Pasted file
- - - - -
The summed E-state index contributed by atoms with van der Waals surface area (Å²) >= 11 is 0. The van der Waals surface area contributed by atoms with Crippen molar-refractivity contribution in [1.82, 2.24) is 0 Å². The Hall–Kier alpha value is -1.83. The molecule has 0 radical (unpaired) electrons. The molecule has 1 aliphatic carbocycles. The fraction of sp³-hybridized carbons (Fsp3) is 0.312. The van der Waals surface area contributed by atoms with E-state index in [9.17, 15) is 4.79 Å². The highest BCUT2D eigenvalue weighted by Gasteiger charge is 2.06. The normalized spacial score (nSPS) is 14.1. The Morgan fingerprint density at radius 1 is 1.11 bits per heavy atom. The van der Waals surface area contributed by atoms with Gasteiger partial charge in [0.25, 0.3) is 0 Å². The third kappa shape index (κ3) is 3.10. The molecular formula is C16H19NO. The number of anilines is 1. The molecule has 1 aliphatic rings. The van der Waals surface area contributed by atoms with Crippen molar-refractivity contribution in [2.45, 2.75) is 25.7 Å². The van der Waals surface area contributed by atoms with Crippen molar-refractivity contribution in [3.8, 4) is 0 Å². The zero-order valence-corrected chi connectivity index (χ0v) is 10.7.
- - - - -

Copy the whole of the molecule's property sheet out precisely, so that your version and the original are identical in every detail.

The summed E-state index contributed by atoms with van der Waals surface area (Å²) >= 11 is 0. The van der Waals surface area contributed by atoms with Crippen molar-refractivity contribution in [1.82, 2.24) is 0 Å². The Hall–Kier alpha value is -1.83. The molecule has 0 radical (unpaired) electrons. The molecule has 1 aliphatic carbocycles. The fraction of sp³-hybridized carbons (Fsp3) is 0.312. The van der Waals surface area contributed by atoms with E-state index in [9.17, 15) is 4.79 Å². The highest BCUT2D eigenvalue weighted by Gasteiger charge is 2.06. The normalized spacial score (nSPS) is 14.1. The Morgan fingerprint density at radius 1 is 1.11 bits per heavy atom. The van der Waals surface area contributed by atoms with Gasteiger partial charge in [0.25, 0.3) is 0 Å². The third kappa shape index (κ3) is 3.10. The molecular formula is C16H19NO. The number of anilines is 1. The molecule has 1 aliphatic rings. The van der Waals surface area contributed by atoms with Crippen molar-refractivity contribution in [2.45, 2.75) is 25.7 Å². The van der Waals surface area contributed by atoms with Crippen molar-refractivity contribution in [3.8, 4) is 0 Å². The zero-order valence-corrected chi connectivity index (χ0v) is 10.7.